WASHINGTON • Fresh off securing trade agreements with South Korea, Canada and Mexico, US President Donald Trump is embarking on a new plan: refashioning the Trans-Pacific Partnership (TPP) to his liking through a flurry of bilateral trade deals.
Mr Trump, who pulled the United States out of the trade pact with 11 other countries that he has called a "rape of our country", is now looking to forge deeper trade ties with several of the nations in the alliance, as well as the European Union and United Kingdom.
While the TPP was aimed at encouraging China to make the extensive economic and structural overhauls that would some day win it a place in the trade pact, Mr Trump views, however, these new bilateral agreements as a way to contain Beijing's growing economic, geopolitical and territorial ambitions.
The White House gave formal notification to Congress this week that it would begin trade talks with Japan, the EU and UK. And the administration also has its sights on free trade agreements with the Philippines and Vietnam, as part of its effort to fence in China with agreements in its backyard.
The effort comes amid rising economic and national security tensions between the US and China, and before a potential meeting next month between Mr Trump and Chinese President Xi Jinping.
The administration has imposed three rounds of tariffs on a total of US$250 billion (S$344 billion) a year worth of Chinese goods in an intellectual property dispute; imposed additional tariffs on Chinese steel, aluminium and washing machines; tightened national security restrictions on Chinese investment in sensitive sectors of the US economy; and stepped up foreign aid with a goal of offsetting China's rising influence in the developing world.
China is racing ahead with its own plan for more free trade in Asia through the Regional Comprehensive Economic Partnership, which would sharply reduce tariffs on trade within Asia, tying Asian markets more closely to China.
The Trump administration views the labour, manufacturing and other concessions it won in the US-Mexico-Canada Agreement (USMCA), which replaces the North American Free Trade Agreement, as a template for future trade deals, particularly with Asia. Among the most important provisions the White House wants to replicate in future deals is imposing limits on the ability of trading partners to strike separate deals with China. The new pact with Mexico and Canada severely limits their ability to reach separate free-trade deals with a non-market economy - a provision clearly aimed at Beijing.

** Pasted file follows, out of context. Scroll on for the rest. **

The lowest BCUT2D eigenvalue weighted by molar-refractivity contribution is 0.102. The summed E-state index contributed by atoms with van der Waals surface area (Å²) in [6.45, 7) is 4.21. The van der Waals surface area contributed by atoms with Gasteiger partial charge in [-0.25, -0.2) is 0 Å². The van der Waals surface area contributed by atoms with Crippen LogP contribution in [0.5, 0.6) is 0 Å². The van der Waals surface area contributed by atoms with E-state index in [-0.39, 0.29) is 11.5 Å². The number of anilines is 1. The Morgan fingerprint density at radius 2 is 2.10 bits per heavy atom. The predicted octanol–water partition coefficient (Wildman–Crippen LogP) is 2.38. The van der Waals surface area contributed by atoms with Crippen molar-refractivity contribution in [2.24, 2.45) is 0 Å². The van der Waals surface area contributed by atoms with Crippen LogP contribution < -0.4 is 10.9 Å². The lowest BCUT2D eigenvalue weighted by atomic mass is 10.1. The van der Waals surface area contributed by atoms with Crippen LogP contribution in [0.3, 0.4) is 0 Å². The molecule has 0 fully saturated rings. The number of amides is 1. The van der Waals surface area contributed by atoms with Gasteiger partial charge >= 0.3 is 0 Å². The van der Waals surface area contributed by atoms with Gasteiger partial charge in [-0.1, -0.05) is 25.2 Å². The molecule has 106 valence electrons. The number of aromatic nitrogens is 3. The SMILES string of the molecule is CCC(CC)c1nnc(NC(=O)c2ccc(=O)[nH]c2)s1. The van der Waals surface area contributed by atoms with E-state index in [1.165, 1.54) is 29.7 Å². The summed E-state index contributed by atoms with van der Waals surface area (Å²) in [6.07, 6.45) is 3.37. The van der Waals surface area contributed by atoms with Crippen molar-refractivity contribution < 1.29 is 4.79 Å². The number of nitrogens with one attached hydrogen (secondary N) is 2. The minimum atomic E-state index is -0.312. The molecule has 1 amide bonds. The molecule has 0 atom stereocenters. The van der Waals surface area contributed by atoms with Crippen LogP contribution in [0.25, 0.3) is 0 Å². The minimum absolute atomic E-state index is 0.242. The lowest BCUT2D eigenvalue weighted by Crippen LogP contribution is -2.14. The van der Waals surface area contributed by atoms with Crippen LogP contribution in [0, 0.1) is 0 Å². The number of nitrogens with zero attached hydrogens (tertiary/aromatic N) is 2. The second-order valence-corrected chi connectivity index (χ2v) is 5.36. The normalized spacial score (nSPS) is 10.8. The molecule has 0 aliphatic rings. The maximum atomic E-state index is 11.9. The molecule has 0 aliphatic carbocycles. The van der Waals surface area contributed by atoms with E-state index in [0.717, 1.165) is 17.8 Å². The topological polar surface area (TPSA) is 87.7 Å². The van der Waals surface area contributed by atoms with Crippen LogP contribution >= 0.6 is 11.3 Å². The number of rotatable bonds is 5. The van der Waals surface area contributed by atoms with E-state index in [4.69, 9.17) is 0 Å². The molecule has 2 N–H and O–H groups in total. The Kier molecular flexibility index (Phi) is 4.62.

Earlier this month, an official with the Chinese embassy in Canada called the provision "dishonest behaviour" that undermines national sovereignty.
The administration also wants to bake in the potential to renegotiate trade deals more frequently so the US can ensure trade terms remain in its favour. That emphasis on renegotiation partly comes out of the American experience with China, which entered the World Trade Organisation on terms tailored for developing countries. It has since turned into the world's largest manufacturer but still keeps the provisions that allow it to maintain high barriers to imports.
The USMCA also excludes state-owned enterprises - of which China has many - from benefiting from lower tariffs. And it contains a prohibition on currency manipulation, which the administration wants to push for in other trade deals.
But the administration's desire to reach a trade deal with the Philippines could prove to be contentious. President Rodrigo Duterte has emerged as a human rights pariah for authorising extrajudicial killings as part of a drug crackdown in his country. The Philippines was excluded from the Obama-era TPP because its high tariffs and other trade barriers for keeping out foreign competition appeared to be an insurmountable obstacle.
Instead, the US turned its attention to Vietnam, which also has high trade barriers, but which the Obama administration viewed as a government with the political will to force through market-opening measures.
"The work has already been done," said economist Chad Bown at the Peterson Institute for International Economics, noting that a detailed outline of new trading terms had been drawn for a developing country such as Vietnam. "It makes sense to go back to them."